Browsing the net incognito or sticking a gold star over your webcam may not be enough to shield you from the efforts of hackers.
In an attempt to safeguard yourself from these efforts – web users are advised to enhance their privacy through staying on top of software updates.
Gerhard Eschelbeck – Head of Google’s Cyber Security
Looking at Eschelbeck’s statements to Fairfax Media, individuals are given insight into the biggest compromises of cyber security. In accordance with his statements, it is acknowledged that cyber threats are often more present in an un-patched device that has a security vulnerability.
Eschelbeck advises that web users should “patch often, patch quickly. It’s a very good strategy to defend from cyber attacks”.
Although the opportunity to enhance one’s privacy is there, many claim that privacy attempts are futile. One way or another, there will always be someone or some group tracking our habits and analysing our clicks. Whether that be for the purpose of building a brand of power and influence, or attempts at cracking our financial details.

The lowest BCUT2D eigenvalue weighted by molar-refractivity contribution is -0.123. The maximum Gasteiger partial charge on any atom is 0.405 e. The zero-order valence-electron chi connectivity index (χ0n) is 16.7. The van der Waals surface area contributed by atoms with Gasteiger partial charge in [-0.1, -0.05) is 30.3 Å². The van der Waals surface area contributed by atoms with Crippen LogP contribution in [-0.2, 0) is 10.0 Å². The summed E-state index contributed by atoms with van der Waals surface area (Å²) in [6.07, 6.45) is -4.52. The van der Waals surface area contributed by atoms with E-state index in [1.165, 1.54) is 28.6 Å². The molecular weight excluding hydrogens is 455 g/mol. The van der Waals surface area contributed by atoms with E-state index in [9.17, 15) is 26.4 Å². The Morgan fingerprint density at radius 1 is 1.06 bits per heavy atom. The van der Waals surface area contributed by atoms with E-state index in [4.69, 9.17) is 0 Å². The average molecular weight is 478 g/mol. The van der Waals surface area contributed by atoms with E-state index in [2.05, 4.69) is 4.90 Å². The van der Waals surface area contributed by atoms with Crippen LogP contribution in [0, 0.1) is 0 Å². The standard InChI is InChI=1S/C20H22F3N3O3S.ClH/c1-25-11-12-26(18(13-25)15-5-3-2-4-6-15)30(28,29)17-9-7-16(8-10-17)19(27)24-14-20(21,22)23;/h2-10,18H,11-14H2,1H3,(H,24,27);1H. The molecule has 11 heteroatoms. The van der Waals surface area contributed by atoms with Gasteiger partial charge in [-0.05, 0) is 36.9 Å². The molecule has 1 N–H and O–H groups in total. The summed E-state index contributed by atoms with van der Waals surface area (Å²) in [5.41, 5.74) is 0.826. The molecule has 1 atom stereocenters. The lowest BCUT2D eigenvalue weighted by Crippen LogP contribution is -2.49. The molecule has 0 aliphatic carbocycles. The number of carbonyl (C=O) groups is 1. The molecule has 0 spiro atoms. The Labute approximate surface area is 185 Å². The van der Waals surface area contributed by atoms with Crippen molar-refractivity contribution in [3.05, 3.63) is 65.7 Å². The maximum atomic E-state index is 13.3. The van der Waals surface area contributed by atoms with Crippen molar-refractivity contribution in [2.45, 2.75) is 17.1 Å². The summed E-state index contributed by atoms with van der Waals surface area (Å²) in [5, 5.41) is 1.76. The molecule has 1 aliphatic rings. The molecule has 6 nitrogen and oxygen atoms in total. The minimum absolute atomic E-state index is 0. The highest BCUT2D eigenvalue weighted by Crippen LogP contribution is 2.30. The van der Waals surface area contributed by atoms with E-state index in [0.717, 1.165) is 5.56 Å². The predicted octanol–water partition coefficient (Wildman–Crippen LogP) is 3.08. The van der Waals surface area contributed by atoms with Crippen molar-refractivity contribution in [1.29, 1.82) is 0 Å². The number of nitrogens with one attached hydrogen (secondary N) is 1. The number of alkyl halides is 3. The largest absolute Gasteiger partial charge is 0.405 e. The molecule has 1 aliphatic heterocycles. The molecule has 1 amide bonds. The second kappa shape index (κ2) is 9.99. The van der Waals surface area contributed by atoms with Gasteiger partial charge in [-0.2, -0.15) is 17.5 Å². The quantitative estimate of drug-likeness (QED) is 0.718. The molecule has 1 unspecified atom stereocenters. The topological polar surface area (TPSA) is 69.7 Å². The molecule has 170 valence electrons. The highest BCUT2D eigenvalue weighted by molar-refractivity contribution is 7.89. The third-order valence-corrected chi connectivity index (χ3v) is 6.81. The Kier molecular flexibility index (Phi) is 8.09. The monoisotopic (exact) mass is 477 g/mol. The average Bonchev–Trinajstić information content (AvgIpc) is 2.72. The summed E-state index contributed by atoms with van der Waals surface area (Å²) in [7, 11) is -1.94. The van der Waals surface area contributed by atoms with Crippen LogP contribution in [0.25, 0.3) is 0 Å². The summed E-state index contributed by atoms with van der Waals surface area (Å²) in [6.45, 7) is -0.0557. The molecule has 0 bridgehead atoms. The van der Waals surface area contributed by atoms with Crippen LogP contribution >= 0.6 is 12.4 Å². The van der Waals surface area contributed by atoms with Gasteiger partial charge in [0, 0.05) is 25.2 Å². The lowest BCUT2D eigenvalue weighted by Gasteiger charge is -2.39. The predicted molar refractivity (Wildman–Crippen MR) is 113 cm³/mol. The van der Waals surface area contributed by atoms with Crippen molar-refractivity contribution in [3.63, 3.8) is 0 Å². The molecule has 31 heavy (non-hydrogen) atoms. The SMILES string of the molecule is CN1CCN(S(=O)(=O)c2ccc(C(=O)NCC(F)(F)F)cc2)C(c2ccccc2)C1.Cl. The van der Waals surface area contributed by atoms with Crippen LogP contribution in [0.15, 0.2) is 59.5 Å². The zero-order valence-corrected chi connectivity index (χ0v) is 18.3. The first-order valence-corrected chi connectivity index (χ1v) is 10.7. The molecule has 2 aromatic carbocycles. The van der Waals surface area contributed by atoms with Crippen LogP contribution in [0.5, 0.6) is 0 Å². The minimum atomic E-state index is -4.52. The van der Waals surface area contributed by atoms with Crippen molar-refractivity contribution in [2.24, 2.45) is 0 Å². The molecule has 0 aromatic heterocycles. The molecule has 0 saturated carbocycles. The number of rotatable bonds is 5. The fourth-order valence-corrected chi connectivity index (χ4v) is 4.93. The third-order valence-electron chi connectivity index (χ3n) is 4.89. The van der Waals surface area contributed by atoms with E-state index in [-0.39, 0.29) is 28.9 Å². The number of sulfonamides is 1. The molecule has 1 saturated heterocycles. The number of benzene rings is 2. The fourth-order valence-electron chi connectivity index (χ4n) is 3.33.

Nevertheless, Eschelbeck disagrees with these claims, looking to the different avenues Google offers its users, giving them the ability to change and update their privacy and security settings.
So, how does Eschelbeck actually protect himself?
Up-to-date on security patches
A very common mistake is ignoring updates and missing patches. Being up-to-date is a make or break in the digital age. He states, “it’s easy to miss an update, a patch and it requires a bit of rigour. It’s where I see people, and myself, making mistakes”.
Password game strong
It isn’t necessary to go out and create a wacky, complicated password that you won’t remember. Eschelbeck has a trick where he uses the Password Safe app, which creates a secured and encrypted username and password list. It allows him to create really unique and randomised passwords for all of his accounts and store them in an encrypted fashion.
Another essential for Eschelbeck is his own invention, the security key. It doesn’t involve looking at codes and typing. Simply, it needs to be inserted into the USB port when the user is prompted. Although it is not a must have, it certainly does enhance your privacy security. He encourages web users to use it.
Tell us if Eschelbeck’s three step safeguard works for you by tagging us @Lawpath.